RE: Philanthropy Blog

The second a disaster strikes, it is a terrible situation; something you cannot imagine. The next few minutes, hours, days, and weeks could be worse. The good news is, with the right collaborative team in place, they can be better.

Columbus, Indiana is a town of 46,000 best known for being the worldwide headquarters of Cummins Inc. and according to the Smithsonian Magazine a “veritable museum of modern architecture”

Immediately after the devastating earthquake and tsunami in Japan in 2011, people feared a tsunami might be triggered on the San Mateo County coast, a beautiful area south of San Francisco that includes numerous small towns, rural farmland and redwood forests. Fortunately, a tsunami did not materialize. But a warning was issued and the community sprang into action – with many people later reporting that they were confused about what to do, where to go, and how real the danger was. Silicon Valley Community Foundation’s board of directors commissioned a study of this community response.

Before “gift” was a verb, it was a noun – and in Indiana it was GIFT, an all-caps philanthropic initiative of Lilly Endowment Inc. to help Indiana communities build and strengthen a network of community foundations.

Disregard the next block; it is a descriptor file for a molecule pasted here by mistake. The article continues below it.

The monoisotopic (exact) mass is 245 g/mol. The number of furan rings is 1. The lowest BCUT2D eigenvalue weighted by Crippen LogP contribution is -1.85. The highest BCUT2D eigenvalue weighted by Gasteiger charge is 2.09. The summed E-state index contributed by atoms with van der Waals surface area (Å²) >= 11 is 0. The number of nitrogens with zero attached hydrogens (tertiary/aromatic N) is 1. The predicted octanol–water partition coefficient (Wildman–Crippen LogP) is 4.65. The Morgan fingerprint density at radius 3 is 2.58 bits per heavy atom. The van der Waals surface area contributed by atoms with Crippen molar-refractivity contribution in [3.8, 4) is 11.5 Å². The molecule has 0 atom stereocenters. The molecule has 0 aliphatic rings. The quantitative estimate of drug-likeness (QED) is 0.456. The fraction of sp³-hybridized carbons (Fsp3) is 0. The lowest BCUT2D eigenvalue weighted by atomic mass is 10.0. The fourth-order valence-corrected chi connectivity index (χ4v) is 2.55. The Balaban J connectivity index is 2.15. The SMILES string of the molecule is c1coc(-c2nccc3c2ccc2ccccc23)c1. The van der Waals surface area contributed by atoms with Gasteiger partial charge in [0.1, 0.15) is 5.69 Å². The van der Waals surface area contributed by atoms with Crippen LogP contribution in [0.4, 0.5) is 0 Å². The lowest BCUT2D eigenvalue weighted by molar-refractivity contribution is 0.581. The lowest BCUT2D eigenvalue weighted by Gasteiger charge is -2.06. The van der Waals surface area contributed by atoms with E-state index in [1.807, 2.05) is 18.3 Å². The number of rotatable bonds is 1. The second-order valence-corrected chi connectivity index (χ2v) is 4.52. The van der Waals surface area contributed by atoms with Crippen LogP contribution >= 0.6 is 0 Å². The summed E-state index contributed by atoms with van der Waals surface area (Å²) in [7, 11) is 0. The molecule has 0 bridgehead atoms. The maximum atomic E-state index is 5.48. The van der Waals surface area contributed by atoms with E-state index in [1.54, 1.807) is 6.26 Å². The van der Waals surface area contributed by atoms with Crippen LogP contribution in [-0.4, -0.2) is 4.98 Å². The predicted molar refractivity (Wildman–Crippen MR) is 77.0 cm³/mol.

As we celebrate and ponder a century of Community Foundation impact in our society, the convergence of community and climate is increasingly relevant. In just a few days, EGA, the Council on Foundations, and Funders Network for Smart Growth are bringing together community foundations who have led the field in incorporating sustainable communities and resilience into their work with leaders in climate science to have more dialogue on how environment, communities and community foundations connect and need to connect as we face increasing challenges to our neighborhood and world.

100 years. A lot happens in 100 years. Just take a moment to imagine life in 1914. An unprecedented World War was just starting. The Great Depression, the Civil Rights movement, and personal computers were still in the future. Even the science fiction of the time couldn’t predict the world of 2014.

Fifteen years ago, a dedicated group of Appalachian Ohio’s leaders recognized a significant gap in their region. Appalachian Ohio was woefully undercapitalized in philanthropic resources, making it harder for the region’s communities to address challenges and pursue opportunities. The philanthropy gap was standing in the way of community and regional progress so, leaders from across the region created the Foundation for Appalachian Ohio (FAO).

A few years back, leaders in Des Moines, Iowa, faced a common dilemma. While there was no shortage of people and organizations working to better the community, there was little alignment or master planning to coordinate the efforts.

“It goes without saying that increased technology has allowed us not only to stay in operation but to thrive and therefore to continue to meet the needs of children and families.”

On a busy Monday morning, attorney and community advocate Steve Reyes arrives for his first day on the job. Already there are back-to-back meetings and everyone on staff seems to need a few minutes to talk with him. Steve’s job, directing California Community Foundation’s (CCF) newly-created Our Children Relief Fund, leaves him little time to get settled in.